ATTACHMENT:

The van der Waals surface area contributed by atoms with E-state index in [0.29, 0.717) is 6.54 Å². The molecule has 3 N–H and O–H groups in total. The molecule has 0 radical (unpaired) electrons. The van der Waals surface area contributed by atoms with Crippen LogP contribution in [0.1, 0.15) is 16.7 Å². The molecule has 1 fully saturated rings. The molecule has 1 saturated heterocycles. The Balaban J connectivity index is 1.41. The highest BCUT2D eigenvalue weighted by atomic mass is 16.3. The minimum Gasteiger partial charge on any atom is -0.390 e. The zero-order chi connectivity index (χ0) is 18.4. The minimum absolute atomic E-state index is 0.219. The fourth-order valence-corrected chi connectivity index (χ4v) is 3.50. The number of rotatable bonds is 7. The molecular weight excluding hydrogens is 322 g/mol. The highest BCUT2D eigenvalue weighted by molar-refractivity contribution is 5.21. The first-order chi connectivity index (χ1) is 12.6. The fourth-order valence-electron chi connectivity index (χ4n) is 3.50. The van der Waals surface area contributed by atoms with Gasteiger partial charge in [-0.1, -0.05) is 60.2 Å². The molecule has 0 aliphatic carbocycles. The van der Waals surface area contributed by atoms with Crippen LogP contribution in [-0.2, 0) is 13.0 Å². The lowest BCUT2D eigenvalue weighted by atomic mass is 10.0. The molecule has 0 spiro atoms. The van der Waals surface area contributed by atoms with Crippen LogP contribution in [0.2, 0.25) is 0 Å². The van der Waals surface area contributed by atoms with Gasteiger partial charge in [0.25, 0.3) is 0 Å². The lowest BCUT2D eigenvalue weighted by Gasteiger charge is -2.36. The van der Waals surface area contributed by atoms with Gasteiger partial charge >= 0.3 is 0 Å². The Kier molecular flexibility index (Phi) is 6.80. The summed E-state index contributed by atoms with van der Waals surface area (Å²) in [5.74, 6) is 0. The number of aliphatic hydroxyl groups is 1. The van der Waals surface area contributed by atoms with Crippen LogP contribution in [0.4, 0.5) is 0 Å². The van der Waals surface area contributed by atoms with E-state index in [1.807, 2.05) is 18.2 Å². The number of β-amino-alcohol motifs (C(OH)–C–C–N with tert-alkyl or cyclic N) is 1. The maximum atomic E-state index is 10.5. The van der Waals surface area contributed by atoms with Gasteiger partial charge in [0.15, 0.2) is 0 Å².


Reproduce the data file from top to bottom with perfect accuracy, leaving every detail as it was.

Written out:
The van der Waals surface area contributed by atoms with E-state index in [0.29, 0.717) is 6.54 Å². The molecule has 3 N–H and O–H groups in total. The molecule has 0 radical (unpaired) electrons. The van der Waals surface area contributed by atoms with Crippen LogP contribution in [0.1, 0.15) is 16.7 Å². The molecule has 1 fully saturated rings. The molecule has 1 saturated heterocycles. The Balaban J connectivity index is 1.41. The highest BCUT2D eigenvalue weighted by atomic mass is 16.3. The minimum Gasteiger partial charge on any atom is -0.390 e. The zero-order chi connectivity index (χ0) is 18.4. The minimum absolute atomic E-state index is 0.219. The fourth-order valence-corrected chi connectivity index (χ4v) is 3.50. The number of rotatable bonds is 7. The molecular weight excluding hydrogens is 322 g/mol. The highest BCUT2D eigenvalue weighted by molar-refractivity contribution is 5.21. The first-order chi connectivity index (χ1) is 12.6. The fourth-order valence-electron chi connectivity index (χ4n) is 3.50. The van der Waals surface area contributed by atoms with Gasteiger partial charge in [-0.1, -0.05) is 60.2 Å². The molecule has 0 aliphatic carbocycles. The van der Waals surface area contributed by atoms with Crippen LogP contribution in [-0.2, 0) is 13.0 Å². The lowest BCUT2D eigenvalue weighted by atomic mass is 10.0. The molecule has 0 spiro atoms. The van der Waals surface area contributed by atoms with Crippen LogP contribution in [0.2, 0.25) is 0 Å². The van der Waals surface area contributed by atoms with Gasteiger partial charge in [0.25, 0.3) is 0 Å². The lowest BCUT2D eigenvalue weighted by Gasteiger charge is -2.36. The van der Waals surface area contributed by atoms with Gasteiger partial charge >= 0.3 is 0 Å². The Kier molecular flexibility index (Phi) is 6.80. The summed E-state index contributed by atoms with van der Waals surface area (Å²) in [5.74, 6) is 0. The number of aliphatic hydroxyl groups is 1. The van der Waals surface area contributed by atoms with Crippen LogP contribution in [0.4, 0.5) is 0 Å². The van der Waals surface area contributed by atoms with E-state index in [1.807, 2.05) is 18.2 Å². The number of β-amino-alcohol motifs (C(OH)–C–C–N with tert-alkyl or cyclic N) is 1. The maximum atomic E-state index is 10.5. The van der Waals surface area contributed by atoms with Gasteiger partial charge in [0.15, 0.2) is 0 Å².